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testicular localization within the first week after birth. Arch Androl 1998; 40: 181–186.
19. Ferro F, Lais A, Gonzalez Serva L.
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20. Gill B, Kogan S.
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21. Gordon N.
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22. Hadziselimovic F.
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23. Hadziselimovic F, Herzog B.
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improves the chance of fertility later in life. J Urol 1997; 158: 1193–1195.
24. Hamm B.
Sonography of the testis and epididymis. Andrologia 1994; 26: 193–210.
25. Kiely EA.
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Br J Clin Pract 1994; 48: 37–41.
26. King LR.
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J Urol 1998; 160: 2457–2460.
27. Lam WW, Tam PK, Ai VH, Chan KL, Cheng W, Chan FL, Leong L.
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preoperative localization of impalpable undescended testes. J Pediatr Surg 1998; 33: 123–126.
28. Lee PA.
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Curr Probl Pediatr 1995; 25: 232–236.
29. Maddern GJ, Sutherland PD.
Laparoscopic exploration for a presumed intra-abdominal testicle. Endosc Surg Allied Technol 1994; 2: 293.
30. McAleer IM, Packer MG, Kaplan GW, Scherz HC, Krous HF, Billman GF.
Fertility index analysis in cryptorchidism. J Urol 1995; 153: 1255–1258.
31. Nane I, Ziylan O, Esen T, Kocak T, Ander H, Tellaloglu S.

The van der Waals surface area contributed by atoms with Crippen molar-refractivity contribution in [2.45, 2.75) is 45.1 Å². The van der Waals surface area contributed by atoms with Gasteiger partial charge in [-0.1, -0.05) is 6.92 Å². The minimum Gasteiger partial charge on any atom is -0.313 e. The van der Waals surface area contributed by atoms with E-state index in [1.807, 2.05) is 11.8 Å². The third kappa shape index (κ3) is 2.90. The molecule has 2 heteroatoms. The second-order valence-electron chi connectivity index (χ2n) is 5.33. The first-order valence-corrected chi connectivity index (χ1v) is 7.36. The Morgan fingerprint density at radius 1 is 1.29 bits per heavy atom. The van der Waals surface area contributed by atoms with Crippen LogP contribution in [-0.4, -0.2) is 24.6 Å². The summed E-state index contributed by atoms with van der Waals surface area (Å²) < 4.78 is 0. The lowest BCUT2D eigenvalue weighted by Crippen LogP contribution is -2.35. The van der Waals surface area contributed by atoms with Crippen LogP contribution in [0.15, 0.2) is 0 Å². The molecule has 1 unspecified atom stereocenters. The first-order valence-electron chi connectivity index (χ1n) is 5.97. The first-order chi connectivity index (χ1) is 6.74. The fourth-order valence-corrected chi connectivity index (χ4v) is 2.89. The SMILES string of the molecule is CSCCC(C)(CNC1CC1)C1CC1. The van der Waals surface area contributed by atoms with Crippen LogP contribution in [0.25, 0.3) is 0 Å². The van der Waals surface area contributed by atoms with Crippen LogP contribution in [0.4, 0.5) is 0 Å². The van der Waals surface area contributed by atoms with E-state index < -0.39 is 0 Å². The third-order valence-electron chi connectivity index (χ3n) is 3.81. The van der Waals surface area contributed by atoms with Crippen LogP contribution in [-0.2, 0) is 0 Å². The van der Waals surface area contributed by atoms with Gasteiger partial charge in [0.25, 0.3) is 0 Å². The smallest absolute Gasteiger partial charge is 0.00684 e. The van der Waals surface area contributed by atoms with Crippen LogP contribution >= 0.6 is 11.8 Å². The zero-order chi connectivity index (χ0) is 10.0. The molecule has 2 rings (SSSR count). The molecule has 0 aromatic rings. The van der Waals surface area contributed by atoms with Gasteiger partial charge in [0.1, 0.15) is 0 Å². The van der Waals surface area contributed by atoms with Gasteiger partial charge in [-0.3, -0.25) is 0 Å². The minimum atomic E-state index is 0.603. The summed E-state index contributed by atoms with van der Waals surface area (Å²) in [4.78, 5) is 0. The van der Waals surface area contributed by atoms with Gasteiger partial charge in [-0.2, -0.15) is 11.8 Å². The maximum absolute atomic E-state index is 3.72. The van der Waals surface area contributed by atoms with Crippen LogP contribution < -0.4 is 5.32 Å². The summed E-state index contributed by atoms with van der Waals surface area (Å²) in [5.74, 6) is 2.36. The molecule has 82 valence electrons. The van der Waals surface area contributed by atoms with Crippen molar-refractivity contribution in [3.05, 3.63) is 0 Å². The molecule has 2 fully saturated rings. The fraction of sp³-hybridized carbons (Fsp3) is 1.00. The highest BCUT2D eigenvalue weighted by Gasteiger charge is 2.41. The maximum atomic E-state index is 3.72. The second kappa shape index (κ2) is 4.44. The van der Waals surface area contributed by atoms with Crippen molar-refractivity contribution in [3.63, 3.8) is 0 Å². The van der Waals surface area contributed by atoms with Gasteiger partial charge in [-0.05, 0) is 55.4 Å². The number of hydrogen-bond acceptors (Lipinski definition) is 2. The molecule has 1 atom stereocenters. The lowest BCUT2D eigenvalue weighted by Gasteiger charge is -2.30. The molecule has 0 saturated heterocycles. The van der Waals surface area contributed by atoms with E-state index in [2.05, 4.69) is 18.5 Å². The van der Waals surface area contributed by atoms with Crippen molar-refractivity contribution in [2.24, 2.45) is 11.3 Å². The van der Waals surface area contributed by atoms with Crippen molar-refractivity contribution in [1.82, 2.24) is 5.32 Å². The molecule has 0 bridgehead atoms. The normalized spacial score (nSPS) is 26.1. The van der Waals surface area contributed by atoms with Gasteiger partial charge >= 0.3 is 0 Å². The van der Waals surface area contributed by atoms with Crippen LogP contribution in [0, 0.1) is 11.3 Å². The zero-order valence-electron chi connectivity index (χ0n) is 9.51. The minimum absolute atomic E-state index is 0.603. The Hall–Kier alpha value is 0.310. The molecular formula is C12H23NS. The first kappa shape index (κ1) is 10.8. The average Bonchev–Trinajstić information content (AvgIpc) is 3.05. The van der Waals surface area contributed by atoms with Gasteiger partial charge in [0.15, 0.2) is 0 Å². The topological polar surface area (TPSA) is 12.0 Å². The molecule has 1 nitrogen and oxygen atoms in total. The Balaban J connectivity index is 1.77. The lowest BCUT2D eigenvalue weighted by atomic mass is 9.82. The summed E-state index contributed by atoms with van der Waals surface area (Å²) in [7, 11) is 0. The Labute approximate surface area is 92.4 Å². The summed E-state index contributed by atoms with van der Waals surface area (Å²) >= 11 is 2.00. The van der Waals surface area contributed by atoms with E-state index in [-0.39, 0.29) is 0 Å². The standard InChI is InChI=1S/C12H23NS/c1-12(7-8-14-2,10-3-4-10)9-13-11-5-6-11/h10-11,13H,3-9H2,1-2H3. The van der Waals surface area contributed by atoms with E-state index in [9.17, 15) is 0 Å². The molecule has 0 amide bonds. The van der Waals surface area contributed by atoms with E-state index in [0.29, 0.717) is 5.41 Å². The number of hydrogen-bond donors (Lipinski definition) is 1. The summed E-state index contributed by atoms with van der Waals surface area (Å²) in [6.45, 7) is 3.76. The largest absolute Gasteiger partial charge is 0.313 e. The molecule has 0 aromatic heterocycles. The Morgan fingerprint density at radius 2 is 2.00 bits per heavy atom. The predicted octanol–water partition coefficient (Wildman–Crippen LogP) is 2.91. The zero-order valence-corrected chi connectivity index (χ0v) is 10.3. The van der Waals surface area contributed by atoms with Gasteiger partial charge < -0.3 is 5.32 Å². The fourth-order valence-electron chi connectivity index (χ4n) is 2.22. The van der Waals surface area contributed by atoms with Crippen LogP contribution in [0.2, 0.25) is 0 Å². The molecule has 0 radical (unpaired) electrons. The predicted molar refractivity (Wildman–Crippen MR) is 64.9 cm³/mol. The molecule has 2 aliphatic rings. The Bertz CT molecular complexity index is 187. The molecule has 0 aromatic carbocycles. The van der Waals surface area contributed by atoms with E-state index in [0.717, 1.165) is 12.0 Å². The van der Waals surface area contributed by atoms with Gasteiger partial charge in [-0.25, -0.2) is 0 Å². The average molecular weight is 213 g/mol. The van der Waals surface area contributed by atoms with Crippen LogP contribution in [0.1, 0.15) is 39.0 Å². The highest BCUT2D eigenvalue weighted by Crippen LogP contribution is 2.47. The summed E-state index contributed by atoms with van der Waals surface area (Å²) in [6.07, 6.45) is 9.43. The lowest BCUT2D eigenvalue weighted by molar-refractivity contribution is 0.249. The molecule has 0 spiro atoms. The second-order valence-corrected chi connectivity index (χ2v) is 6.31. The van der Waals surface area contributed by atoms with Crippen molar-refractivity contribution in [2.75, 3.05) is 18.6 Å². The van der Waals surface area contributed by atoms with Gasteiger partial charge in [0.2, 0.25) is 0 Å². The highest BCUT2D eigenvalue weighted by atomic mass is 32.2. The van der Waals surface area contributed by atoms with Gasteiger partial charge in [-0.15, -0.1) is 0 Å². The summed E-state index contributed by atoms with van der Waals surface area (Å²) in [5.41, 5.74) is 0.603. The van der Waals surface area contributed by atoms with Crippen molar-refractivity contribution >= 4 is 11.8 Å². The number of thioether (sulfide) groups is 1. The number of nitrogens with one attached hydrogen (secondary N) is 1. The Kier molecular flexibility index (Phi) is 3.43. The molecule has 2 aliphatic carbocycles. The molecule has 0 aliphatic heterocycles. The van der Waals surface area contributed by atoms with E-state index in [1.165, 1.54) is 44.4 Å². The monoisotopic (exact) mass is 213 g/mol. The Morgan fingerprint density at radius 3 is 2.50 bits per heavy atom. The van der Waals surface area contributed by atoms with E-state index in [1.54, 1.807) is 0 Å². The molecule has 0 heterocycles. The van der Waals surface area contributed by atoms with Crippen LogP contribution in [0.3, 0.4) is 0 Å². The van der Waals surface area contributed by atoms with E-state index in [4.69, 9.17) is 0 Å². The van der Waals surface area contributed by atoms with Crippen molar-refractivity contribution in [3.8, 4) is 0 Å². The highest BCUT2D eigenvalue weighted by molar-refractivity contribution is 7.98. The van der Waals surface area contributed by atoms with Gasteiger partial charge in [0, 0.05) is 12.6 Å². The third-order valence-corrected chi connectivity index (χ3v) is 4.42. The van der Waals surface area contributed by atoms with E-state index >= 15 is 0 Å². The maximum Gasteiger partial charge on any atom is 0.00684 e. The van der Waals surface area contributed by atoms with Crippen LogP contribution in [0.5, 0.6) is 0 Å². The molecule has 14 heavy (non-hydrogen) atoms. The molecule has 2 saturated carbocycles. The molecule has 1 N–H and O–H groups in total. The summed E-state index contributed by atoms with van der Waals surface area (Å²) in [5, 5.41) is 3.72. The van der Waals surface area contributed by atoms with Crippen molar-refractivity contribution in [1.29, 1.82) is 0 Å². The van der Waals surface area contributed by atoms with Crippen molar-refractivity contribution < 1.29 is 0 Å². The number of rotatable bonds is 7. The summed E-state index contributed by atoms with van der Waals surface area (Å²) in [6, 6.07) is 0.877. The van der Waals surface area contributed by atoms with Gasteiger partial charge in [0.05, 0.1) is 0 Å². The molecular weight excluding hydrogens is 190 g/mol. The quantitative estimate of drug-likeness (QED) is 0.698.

Primary gonadotropin releasing hormone and adjunctive human chorionic gonadotropin treatment in
cryptorchidism: a clinical trial. Urology 1997; 49: 108–111.
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33. O’Hali W, Anderson P, Giacomantonio M.
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J Pediatr Surg 1997; 32: 918–920.
34. Palmer LS, Gill B, Kogan SJ.
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Depending on the localization of the external urethral orifice, hypospadias can be subdivided into distal (75%;
glandular, coronary, subcoronary), intermediate (13%) and proximal (12%; penoscrotal, scrotal, perineal) forms.
Differentiation between functionally necessary and aesthetically feasible operative procedures is important for
therapeutic decision-making. As all surgical procedures carry the risk of complications, thorough pre-operative
counselling of the parents is crucial.
Apart from the description of the local findings (position, shape and width of the orifice, size of the penis,
information on the curvature of the penis on erection and inflammation), the diagnostic evaluation includes
assessment of associated anomalies:
Open processus vaginalis (in 9% of cases)
Testis in a high position (in 5% of mild forms of hypospadias; in 31% of posterior hypospadias)
Anomalies of the upper urinary tract (3%)
Severe hypospadias with unilaterally or bilaterally impalpable testis and scrotal transposition require a
complete genetic work up. In case of ambiguous genitalia, retrograde genitography should be performed soon
after birth to exclude an adrenogenital syndrome (AGS).
A thorough physical examination, urinalysis and usually sonography are performed routinely in all forms
of hypospadias. Excretory urogram or voiding cystourethrography (VCUG) are required only when the findings
in the investigations mentioned above are inconclusive. Urine trickling and ballooning of the urethra requires
exclusion of meatal stenosis by careful inspection.
Surgical intervention is recommended for intermediate and more severe forms of hypospadias, and for distal